This book is going to be one of the first in our exciting new ceramic series, which offers more space for both images and text, giving a more modern and contemporary feel to the books. This book is aimed at those in ceramics who wish to move into print and transfers, a very exciting area which has enormous scope for creativity. Ceramic transfers or decals are one of the prime methods of decorating industrially made ceramics. They also offer exciting creative potential for studio-based artists or designer-makers. A ceramic transfer is traditionally made by printing ceramic ink onto a special paper and allows pictures, patterns or text to be transferred onto ceramic forms - 2D and 3D. Importantly, print can achieve distinct aesthetic effects on ceramics that are not possible by using other decoration methods such as hand painting. Drawing on over twenty years of experience, Kevin Petrie offers a focused analysis of the potential of ceramic transfer printing as a creative medium. The specific materials and techniques for making versatile screen-printed ceramic transfers are explained in detail - from the 'low tech' to the more sophisticated. Other approaches by artist researchers are also brought together in this book and recent developments with digital transfers appraised. A range of case studies shows the potential and diversity of approach in this area, which extends beyond ceramics to include printing on enamel, metal and glass.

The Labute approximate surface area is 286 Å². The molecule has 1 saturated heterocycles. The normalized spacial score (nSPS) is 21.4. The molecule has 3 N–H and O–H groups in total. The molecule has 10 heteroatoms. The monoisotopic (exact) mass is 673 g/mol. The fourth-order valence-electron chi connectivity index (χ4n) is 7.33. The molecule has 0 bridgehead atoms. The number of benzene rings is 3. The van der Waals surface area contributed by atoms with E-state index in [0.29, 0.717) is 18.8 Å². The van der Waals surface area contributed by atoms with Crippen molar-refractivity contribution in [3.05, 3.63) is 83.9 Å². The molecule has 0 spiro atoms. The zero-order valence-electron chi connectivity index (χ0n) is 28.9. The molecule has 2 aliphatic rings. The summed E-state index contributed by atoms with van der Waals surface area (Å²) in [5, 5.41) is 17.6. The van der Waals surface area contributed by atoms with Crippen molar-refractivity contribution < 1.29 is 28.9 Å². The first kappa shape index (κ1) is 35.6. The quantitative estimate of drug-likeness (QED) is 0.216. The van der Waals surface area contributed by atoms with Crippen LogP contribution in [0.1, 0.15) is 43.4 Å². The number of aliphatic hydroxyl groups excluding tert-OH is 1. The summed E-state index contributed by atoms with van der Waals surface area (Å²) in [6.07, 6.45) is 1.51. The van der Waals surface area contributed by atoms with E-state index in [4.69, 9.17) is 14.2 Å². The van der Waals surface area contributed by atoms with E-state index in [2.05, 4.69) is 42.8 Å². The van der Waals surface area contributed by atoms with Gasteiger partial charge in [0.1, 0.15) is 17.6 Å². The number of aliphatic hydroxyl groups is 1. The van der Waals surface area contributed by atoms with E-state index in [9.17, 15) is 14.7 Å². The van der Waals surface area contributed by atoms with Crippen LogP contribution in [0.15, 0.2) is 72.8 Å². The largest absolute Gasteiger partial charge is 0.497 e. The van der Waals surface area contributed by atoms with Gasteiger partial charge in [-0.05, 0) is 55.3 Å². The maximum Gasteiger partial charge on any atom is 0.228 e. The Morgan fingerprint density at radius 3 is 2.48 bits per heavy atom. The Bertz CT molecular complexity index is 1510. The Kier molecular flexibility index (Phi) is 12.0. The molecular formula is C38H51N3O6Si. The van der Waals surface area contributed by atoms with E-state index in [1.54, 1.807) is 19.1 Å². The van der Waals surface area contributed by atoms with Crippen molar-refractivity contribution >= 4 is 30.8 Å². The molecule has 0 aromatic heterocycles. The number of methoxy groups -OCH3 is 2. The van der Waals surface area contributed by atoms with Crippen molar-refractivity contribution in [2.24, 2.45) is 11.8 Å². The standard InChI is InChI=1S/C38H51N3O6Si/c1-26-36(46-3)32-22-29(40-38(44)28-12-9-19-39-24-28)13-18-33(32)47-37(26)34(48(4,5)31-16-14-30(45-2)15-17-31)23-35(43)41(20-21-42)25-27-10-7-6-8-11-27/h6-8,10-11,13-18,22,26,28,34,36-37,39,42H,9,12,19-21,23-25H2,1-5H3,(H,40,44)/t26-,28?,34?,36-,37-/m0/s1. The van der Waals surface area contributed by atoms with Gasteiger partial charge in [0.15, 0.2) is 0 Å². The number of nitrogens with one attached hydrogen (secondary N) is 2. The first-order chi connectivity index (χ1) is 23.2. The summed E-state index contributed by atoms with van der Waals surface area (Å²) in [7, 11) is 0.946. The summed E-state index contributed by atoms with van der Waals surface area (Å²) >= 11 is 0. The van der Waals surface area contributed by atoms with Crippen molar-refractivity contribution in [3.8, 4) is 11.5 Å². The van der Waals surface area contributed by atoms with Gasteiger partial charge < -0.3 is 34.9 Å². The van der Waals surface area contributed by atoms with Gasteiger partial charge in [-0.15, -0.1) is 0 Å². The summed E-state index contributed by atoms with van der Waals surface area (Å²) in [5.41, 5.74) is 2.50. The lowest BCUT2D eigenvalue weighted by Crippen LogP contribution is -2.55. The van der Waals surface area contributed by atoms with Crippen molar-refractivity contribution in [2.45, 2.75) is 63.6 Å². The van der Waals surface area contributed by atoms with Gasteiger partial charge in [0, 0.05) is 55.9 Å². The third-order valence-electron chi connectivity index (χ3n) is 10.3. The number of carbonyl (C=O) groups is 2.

About the Author
Professor Kevin Petrie is Programme Leader for MA Ceramics and MA Glass at the University of Sunderland, as well as supervising a large cohort of Ph.D. students. He developed a personal approach to making transfer-printed ceramics, based on his drawings, while studying Illustration at the University of Westminster. This led to an MA in Ceramics and Glass at the Royal College of Art, London. Aspects of this book build on his Ph.D., water-based ceramic transfer printing, from the Centre for Fine Print Research, University of the West of England, Bristol as well as on his first book Glass and Print.